The point is that people may be vengeful but a functioning justice system should limit this. I guess this guy would be locked up in Europe or executed in America, but only in Iran would he be blinded with acid by the state. The reason it happens in Iran is because the Iranian system is based on the principle of qias which give the victim the right to demand that the criminal being punished in the same way as the original crime.

Essentially Shariah gives her a right victims in civilised countries don’t have.

@Fortigurn

Do you have a source for this statement I would be interested in reading it[/quote]

You could try the original article. The link is in this very thread.

That’s your point now.

I think it’s clear you don’t know what you’re talking about. Not all Muslim countries use the Hadith or Quran to determine secular punishments for the breach of secular laws. And I don’t see any evidence that ‘anything that was done in Mohammed’s time is legal now’. That’s just nonsense. In Mohammed’s time, non-believers were simply killed by Muslims, and that was legal. That doesn’t happen in Muslim countries today, even the most rabid like Saudi Arabia.

Oh that’s your latest point is it? Then read my previous post and you’ll be delighted to see that in many Muslim countries there’s plenty of room for debate on that. By the way, Shariah law does not prevent that debate. The court could have refused the woman’s request for retribution.

[quote]Actually in this case, the problem is that she has too many rights…

Essentially Shariah gives her a right victims in civilised countries don’t have.[/quote]

Irony is you! :bravo:

Clearly you don’t know anything about Sharia law either. Under Sharia law the woman has far more rights than cattle, and ironically KingZog is arguing that under Sharia law she has too many rights. Ah, the hilarity which ensues when the ignorant bicker among themselves.

Yes it does.

en.wikipedia.org/wiki/Apostasy_i … ecent_past

Our friend Bigtone would be killed in an Islamic country, just for trolling.

Oh that’s your latest point is it? Then read my previous post and you’ll be delighted to see that in many Muslim countries there’s plenty of room for debate on that. By the way, Shariah law does not prevent that debate. The court could have refused the woman’s request for retribution.[/quote]
But they didn’t and Shariah courts always seem to impose draconian or down right barking mad penalties for all sorts of things, and quote some psychopathic Quran verse to justify it.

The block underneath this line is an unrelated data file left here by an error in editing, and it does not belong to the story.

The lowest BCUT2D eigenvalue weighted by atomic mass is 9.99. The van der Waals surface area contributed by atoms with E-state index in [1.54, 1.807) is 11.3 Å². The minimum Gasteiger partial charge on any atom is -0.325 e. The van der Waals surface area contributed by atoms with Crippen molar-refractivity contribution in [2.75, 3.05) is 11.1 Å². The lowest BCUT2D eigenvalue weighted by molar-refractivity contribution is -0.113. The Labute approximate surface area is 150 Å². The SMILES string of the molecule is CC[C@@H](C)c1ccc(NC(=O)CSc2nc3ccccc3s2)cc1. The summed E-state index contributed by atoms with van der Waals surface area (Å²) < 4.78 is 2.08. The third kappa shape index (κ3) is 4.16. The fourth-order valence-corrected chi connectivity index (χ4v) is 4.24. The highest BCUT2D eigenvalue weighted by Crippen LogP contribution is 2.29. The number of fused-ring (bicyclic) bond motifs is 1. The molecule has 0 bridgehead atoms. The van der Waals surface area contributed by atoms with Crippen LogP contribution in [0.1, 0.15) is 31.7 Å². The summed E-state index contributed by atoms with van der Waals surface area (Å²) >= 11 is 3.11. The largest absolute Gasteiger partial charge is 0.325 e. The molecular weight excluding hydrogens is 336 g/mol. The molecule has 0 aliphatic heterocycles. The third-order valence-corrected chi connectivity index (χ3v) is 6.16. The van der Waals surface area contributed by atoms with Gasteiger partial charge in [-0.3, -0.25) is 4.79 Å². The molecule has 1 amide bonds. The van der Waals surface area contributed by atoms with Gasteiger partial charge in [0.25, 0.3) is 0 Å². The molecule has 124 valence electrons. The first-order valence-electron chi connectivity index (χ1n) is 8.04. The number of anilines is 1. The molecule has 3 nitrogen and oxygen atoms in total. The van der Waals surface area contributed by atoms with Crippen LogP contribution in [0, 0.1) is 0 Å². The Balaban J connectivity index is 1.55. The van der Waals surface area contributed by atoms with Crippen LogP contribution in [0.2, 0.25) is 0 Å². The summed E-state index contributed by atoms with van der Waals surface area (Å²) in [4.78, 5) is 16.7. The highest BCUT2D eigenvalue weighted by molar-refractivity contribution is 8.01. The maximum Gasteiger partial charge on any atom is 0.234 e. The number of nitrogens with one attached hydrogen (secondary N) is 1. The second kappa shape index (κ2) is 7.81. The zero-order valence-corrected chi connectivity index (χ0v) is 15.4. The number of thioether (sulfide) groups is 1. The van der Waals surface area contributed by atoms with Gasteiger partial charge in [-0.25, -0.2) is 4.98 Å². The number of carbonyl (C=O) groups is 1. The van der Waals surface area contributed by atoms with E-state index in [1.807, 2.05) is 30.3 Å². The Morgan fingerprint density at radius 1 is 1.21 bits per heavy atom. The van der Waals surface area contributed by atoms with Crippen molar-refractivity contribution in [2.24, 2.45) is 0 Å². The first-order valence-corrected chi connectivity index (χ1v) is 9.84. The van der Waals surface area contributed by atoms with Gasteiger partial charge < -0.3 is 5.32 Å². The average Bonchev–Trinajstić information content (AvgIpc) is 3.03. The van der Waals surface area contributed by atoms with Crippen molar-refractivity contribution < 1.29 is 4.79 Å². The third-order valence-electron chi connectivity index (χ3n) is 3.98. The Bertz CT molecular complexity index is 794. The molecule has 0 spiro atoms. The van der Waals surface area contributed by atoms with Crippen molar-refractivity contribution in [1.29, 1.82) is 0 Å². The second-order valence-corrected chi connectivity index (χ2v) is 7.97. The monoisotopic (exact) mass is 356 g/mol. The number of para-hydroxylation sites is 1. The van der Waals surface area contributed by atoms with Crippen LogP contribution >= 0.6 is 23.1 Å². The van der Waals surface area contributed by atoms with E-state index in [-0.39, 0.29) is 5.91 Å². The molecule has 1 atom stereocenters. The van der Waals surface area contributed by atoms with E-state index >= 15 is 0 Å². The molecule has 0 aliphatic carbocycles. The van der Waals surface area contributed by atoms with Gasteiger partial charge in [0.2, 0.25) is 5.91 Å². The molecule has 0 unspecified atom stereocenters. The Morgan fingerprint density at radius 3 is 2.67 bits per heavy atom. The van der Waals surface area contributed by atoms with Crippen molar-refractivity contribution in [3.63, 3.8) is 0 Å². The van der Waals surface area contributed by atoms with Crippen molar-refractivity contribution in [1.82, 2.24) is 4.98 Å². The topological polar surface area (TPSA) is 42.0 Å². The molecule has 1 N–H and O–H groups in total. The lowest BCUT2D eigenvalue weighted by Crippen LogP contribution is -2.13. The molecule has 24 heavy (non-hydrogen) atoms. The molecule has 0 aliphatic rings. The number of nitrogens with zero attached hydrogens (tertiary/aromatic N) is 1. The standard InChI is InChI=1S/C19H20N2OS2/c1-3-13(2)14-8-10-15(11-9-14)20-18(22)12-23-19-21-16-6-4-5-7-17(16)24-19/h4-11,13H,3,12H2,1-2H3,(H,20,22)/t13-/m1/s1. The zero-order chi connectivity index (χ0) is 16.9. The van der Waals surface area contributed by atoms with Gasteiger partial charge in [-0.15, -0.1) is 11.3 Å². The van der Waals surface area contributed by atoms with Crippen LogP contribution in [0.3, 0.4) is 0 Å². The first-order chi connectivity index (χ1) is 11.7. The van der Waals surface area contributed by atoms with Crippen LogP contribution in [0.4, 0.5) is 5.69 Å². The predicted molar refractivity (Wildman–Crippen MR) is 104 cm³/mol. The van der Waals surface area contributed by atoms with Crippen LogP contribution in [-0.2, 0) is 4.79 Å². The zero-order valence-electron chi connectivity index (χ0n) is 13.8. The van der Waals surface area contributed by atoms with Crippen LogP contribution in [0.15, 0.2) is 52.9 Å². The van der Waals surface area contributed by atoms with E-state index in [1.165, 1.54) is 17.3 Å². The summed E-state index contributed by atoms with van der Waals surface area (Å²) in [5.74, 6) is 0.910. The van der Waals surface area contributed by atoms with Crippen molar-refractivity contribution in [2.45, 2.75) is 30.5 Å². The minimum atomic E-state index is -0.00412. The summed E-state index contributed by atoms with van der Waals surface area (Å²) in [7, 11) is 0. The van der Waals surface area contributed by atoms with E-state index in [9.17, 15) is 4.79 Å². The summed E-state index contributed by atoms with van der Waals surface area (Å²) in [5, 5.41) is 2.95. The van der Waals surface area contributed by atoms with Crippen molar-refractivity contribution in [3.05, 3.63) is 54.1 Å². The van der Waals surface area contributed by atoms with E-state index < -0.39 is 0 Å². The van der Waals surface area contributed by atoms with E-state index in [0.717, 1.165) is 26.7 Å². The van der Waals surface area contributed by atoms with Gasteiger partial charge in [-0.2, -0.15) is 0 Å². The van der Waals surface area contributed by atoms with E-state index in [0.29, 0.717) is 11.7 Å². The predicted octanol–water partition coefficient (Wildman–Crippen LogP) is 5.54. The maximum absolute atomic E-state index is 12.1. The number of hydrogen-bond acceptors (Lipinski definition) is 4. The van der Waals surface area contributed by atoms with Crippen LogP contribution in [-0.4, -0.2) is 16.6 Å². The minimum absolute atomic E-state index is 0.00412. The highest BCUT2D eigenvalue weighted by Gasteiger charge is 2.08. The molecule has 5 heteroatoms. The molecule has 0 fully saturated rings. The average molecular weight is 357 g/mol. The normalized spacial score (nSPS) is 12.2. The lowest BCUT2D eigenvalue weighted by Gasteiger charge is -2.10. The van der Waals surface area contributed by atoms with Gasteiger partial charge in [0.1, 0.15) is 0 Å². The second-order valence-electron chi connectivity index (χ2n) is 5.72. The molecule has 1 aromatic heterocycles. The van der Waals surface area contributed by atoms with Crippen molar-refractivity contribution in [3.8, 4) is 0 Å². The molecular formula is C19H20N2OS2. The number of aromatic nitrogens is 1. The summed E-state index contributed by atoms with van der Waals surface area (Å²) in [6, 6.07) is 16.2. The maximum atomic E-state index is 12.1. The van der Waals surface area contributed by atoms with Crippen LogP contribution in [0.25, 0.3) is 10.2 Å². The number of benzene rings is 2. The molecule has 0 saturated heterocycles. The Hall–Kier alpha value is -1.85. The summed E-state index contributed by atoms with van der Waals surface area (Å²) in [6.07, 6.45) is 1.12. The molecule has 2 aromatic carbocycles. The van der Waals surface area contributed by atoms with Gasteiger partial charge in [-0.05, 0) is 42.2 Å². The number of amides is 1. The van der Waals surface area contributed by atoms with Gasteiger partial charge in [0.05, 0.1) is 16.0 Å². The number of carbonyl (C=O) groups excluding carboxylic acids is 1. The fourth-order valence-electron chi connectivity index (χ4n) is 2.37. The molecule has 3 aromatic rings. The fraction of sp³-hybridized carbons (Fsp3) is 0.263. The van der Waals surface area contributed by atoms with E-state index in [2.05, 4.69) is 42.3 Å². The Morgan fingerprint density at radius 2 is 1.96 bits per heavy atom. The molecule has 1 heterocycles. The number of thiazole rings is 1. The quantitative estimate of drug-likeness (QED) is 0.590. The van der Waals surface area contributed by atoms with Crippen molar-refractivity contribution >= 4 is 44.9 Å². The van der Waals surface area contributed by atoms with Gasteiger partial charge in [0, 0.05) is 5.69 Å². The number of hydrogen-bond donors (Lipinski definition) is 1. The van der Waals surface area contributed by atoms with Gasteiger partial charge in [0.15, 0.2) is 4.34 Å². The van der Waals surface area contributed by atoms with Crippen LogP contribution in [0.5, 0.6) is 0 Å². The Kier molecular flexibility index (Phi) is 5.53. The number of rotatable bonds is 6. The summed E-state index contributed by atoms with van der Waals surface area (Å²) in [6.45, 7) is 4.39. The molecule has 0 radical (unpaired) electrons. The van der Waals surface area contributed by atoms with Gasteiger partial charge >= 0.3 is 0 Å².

In this case she does have the right to request a punishment that would be illegal in most of the world.

Incidentally, do you have to be so rude when you’re arguing about this stuff? Do you really think it improves the quality of your arguments, or detracts from them? I suppose you probably win by default since people get sick of talking to you, but that doesn’t seem to me to be something to be proud of.

Yes it does.

en.wikipedia.org/wiki/Apostasy_i … ecent_past

Our friend Bigtone would be killed in an Islamic country, just for trolling.[/quote]

Wrong. The key word is ‘legal’. From your own link:

  • ‘The violence or threats of violence against apostates in the Muslim world usually derives not from government authorities

  • Bangladesh does not have a law against apostasy, but some Imams encourage the killing of converts from Islam’

  • ‘Charges against Abdul Rahman were dismissed on technical grounds by the Afghan court

The only evidence in the article was of people being legally put to death for apostasy from Islam, not non-believers (Christians, atheists, etc), being rounded up in Muslim countries and killed for not converting to Islam. And that was only in Iran.

No, but they could have, and that’s my point. You tried to lay this all at their feet. You were wrong. The woman requested the punishment, and the court granted it.

In other words, you believe what you read about Shariah courts from sources like The Sun, the Daily Mirror, and Fox News, and then think you know how Shariah courts work.

Yes she does. That’s the irony.

No I don’t. I do apologize for that last post, it was over the top.

That isn’t what I think, and that’s certainly not what happens (anyway, I don’t see any of this as a matter of ‘winning’). But at times I do grow weary of the incredible ignorance shown by people who, in this modern age of communication and vast information, refuse to inform themselves properly on subjects concerning which they then pontificate.

Apostasy is leaving Islam, and people are still being killed quite legally for it.

Well the poor woman was blinded with acid. If someone did that to me, I’d probably want the same thing to happen to them. On the other hand from the safety of a nice warm office I don’t support judicial blinding and I don’t think the legal system should do it. In a non Shariah law the legal system wouldn’t grant her request. It doesn’t seem at all unfair to me to blame the judges for this, since they are supposed to consider things dispassionately, unlike victims.

In other words, you believe what you read about Shariah courts from sources like The Sun, the Daily Mirror, and Fox News, and then think you know how Shariah courts work.[/quote]
Well this case is reported by the BBC.